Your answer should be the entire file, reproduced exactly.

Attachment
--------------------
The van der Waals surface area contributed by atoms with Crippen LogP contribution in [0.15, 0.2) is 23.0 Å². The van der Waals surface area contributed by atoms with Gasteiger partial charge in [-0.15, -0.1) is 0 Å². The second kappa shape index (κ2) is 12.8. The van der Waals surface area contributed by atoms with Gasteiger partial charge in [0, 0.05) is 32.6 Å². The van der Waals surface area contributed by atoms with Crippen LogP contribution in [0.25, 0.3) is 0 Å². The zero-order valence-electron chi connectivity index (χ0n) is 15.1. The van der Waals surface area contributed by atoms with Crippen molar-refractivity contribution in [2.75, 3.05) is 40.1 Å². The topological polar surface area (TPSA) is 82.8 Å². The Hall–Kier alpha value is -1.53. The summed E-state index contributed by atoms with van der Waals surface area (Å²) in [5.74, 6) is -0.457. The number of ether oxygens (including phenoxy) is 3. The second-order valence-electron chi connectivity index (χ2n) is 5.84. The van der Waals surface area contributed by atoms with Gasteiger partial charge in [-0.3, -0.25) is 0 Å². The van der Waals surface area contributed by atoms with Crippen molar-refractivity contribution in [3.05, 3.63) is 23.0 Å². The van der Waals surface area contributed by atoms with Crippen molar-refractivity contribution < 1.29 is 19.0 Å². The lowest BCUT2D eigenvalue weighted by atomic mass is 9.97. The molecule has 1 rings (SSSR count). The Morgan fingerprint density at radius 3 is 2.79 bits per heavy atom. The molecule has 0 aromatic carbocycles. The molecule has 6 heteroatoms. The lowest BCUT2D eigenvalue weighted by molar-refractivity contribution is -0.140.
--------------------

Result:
The van der Waals surface area contributed by atoms with Crippen LogP contribution in [0.15, 0.2) is 23.0 Å². The van der Waals surface area contributed by atoms with Gasteiger partial charge in [-0.15, -0.1) is 0 Å². The second kappa shape index (κ2) is 12.8. The van der Waals surface area contributed by atoms with Gasteiger partial charge in [0, 0.05) is 32.6 Å². The van der Waals surface area contributed by atoms with Crippen LogP contribution in [0.25, 0.3) is 0 Å². The zero-order valence-electron chi connectivity index (χ0n) is 15.1. The van der Waals surface area contributed by atoms with Crippen molar-refractivity contribution in [2.75, 3.05) is 40.1 Å². The topological polar surface area (TPSA) is 82.8 Å². The Hall–Kier alpha value is -1.53. The summed E-state index contributed by atoms with van der Waals surface area (Å²) in [5.74, 6) is -0.457. The number of ether oxygens (including phenoxy) is 3. The second-order valence-electron chi connectivity index (χ2n) is 5.84. The van der Waals surface area contributed by atoms with Gasteiger partial charge in [-0.3, -0.25) is 0 Å². The van der Waals surface area contributed by atoms with Crippen molar-refractivity contribution in [3.05, 3.63) is 23.0 Å². The van der Waals surface area contributed by atoms with Crippen molar-refractivity contribution < 1.29 is 19.0 Å². The lowest BCUT2D eigenvalue weighted by atomic mass is 9.97. The molecule has 1 rings (SSSR count). The Morgan fingerprint density at radius 3 is 2.79 bits per heavy atom. The molecule has 0 aromatic carbocycles. The molecule has 6 heteroatoms. The lowest BCUT2D eigenvalue weighted by molar-refractivity contribution is -0.140.